Category Archives: Learning

The relationship between technology use and cognition

At least as far back as Lev Vygotsky, psychological scientists and others interested in human cognition have considered the relationship between humans’ technology use and cognition. Vygotsky, for example, saw humans’ mediation of ‘tools and signs’ (i.e., technological innovations, both concrete and abstract) as a key part of the learning process, while psychologist Jerome Bruner argues that using technology has a recursive relationship with cognition – as we use tools to accomplish some task, our thinking about the task itself can change.

In this article from The Atlantic, writer Ross Anderson examines the growing body of technologies and methods explicitly designed for ‘cognitive enhancement:’

It could be that we are on the verge of a great deluge of cognitive enhancement. Or it’s possible that new brain-enhancing drugs and technologies will be nothing compared to how we’ve transformed our minds in the past. If it seems that making ourselves “artificially” smarter is somehow inhuman, it may be that similar activities are actually what made us human.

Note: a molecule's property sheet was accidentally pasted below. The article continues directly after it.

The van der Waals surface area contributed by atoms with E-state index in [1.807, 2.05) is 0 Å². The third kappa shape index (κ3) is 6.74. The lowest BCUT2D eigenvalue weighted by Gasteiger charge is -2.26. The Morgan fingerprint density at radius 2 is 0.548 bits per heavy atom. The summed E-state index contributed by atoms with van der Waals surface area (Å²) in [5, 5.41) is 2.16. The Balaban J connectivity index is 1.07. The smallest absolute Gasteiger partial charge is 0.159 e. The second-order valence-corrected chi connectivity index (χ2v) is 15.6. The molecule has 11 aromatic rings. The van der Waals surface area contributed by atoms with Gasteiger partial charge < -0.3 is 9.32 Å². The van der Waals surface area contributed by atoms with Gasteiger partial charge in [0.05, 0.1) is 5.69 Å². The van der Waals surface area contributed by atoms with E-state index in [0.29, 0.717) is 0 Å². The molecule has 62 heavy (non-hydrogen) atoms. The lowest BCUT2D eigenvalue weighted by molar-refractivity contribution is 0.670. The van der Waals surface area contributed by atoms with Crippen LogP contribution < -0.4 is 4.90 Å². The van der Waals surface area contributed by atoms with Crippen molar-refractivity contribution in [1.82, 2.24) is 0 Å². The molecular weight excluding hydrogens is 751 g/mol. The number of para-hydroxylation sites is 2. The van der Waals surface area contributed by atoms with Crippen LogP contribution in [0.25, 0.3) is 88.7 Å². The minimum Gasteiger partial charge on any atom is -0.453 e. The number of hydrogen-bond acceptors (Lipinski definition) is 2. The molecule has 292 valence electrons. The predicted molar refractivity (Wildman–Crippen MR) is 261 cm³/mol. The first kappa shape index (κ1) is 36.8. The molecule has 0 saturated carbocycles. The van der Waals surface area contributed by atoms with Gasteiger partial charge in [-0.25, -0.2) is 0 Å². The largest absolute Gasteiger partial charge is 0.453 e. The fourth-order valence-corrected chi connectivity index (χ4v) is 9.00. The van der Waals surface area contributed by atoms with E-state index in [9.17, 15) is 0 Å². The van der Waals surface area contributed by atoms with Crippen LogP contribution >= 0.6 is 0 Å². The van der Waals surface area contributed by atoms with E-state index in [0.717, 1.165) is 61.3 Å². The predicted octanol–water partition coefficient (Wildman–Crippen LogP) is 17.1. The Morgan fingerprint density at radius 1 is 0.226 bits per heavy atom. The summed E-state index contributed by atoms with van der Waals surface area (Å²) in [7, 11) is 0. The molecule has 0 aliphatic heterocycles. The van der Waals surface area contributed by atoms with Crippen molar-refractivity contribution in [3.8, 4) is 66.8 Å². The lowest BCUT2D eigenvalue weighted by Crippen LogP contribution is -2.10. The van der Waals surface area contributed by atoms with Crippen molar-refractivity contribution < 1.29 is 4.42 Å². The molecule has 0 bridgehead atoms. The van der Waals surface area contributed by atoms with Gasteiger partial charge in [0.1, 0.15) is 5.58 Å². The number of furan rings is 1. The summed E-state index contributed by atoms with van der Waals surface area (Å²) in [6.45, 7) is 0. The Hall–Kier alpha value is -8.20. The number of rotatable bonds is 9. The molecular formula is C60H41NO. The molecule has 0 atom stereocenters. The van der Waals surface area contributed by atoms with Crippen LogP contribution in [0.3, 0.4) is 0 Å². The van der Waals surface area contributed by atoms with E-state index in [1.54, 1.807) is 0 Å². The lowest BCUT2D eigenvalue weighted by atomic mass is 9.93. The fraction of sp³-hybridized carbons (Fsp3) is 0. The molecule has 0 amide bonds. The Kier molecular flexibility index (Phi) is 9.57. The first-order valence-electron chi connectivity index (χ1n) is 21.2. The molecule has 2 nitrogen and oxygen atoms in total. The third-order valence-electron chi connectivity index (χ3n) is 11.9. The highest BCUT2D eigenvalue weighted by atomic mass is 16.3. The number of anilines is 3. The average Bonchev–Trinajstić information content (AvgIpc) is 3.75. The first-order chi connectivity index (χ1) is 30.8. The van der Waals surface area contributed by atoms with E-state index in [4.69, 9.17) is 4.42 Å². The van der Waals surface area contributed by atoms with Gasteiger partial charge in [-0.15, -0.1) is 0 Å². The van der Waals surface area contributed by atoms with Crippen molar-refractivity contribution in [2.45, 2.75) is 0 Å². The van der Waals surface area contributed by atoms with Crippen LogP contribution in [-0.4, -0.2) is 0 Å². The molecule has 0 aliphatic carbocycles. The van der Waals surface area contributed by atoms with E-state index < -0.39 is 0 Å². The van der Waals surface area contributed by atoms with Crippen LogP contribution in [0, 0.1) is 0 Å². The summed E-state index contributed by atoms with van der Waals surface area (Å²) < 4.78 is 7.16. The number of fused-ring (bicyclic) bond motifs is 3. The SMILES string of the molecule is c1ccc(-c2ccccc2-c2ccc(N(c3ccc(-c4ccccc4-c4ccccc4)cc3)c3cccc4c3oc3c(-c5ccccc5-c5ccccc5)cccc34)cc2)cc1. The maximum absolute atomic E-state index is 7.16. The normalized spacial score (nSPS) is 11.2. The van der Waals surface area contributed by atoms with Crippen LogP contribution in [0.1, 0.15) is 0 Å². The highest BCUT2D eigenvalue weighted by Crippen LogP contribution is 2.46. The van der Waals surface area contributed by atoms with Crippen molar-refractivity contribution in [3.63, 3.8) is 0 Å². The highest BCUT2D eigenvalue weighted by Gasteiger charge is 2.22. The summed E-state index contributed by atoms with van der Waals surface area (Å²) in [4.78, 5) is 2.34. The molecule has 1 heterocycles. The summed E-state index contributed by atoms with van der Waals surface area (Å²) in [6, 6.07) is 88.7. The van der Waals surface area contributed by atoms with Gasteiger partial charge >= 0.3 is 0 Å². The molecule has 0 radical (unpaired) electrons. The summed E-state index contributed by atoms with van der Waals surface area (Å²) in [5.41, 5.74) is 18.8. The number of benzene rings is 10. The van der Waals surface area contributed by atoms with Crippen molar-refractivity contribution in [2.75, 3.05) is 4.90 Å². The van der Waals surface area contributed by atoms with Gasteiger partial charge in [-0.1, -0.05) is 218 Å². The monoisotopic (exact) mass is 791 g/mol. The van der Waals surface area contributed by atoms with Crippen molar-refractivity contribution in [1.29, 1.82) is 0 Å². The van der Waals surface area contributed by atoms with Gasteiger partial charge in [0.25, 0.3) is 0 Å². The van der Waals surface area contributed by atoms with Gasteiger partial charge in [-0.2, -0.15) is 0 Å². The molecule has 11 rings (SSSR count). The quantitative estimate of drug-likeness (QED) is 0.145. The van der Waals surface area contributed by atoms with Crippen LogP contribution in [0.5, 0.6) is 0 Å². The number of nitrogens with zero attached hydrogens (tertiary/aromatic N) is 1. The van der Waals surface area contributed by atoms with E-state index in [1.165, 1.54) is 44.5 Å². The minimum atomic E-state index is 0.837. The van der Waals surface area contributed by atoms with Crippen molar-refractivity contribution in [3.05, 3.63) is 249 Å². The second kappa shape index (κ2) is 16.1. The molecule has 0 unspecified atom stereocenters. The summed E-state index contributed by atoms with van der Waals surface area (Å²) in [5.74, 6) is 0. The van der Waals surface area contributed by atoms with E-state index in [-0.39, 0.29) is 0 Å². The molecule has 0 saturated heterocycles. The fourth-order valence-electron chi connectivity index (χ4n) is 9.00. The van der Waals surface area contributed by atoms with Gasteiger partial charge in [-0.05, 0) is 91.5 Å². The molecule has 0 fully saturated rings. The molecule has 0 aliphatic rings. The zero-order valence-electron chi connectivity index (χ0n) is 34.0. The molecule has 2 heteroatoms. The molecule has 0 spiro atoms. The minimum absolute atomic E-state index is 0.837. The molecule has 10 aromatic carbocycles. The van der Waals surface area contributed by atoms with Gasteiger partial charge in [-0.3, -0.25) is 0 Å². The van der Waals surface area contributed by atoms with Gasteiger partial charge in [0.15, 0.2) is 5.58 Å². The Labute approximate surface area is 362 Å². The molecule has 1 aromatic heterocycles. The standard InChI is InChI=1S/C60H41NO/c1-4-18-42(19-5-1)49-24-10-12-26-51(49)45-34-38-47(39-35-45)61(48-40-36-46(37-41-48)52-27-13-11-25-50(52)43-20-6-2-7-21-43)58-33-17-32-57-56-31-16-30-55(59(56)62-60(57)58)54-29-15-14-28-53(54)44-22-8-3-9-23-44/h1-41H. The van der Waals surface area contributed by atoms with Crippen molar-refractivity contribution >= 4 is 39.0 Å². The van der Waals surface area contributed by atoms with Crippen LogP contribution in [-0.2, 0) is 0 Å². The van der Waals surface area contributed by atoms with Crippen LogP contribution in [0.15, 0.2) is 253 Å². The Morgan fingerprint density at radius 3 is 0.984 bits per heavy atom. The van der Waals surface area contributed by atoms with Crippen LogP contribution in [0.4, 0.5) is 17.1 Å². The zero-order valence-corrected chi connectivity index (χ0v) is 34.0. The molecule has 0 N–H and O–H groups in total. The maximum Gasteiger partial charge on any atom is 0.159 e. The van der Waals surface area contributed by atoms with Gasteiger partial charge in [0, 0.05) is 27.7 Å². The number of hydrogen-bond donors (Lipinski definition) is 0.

New York Times on “the hormone surge of middle childhood”

The New York Times reports:

Said to begin around 5 or 6, when toddlerhood has ended and even the most protractedly breast-fed children have been weaned, and to end when the teen years commence, middle childhood certainly lacks the physical flamboyance of the epochs fore and aft: no gotcha cuteness of babydom, no secondary sexual billboards of pubescence.

Yet as new findings from neuroscience, evolutionary biology, paleontology and anthropology make clear, middle childhood is anything but a bland placeholder. To the contrary, it is a time of great cognitive creativity and ambition, when the brain has pretty much reached its adult size and can focus on threading together its private intranet service — on forging, organizing, amplifying and annotating the tens of billions of synaptic connections that allow brain cells and brain domains to communicate.

New science of bilingualism offers fresh insights into language acquisition, learning

The New York Times reports:

Once, experts feared that young children exposed to more than one language would suffer “language confusion,” which might delay their speech development. Today, parents often are urged to capitalize on that early knack for acquiring language…

But there is more and more research to draw on, reaching back to infancy and even to the womb. As the relatively new science of bilingualism pushes back to the origins of speech and language, scientists are teasing out the earliest differences between brains exposed to one language and brains exposed to two.

Are automated flight controls causing airline pilots to lose some of their flying skills?

The Associated Press (via the Huffington Post) reports:

As planes become ever more reliant on automation to navigate crowded skies, safety officials worry there will be more deadly accidents traced to pilots who have lost their hands-on instincts in the air.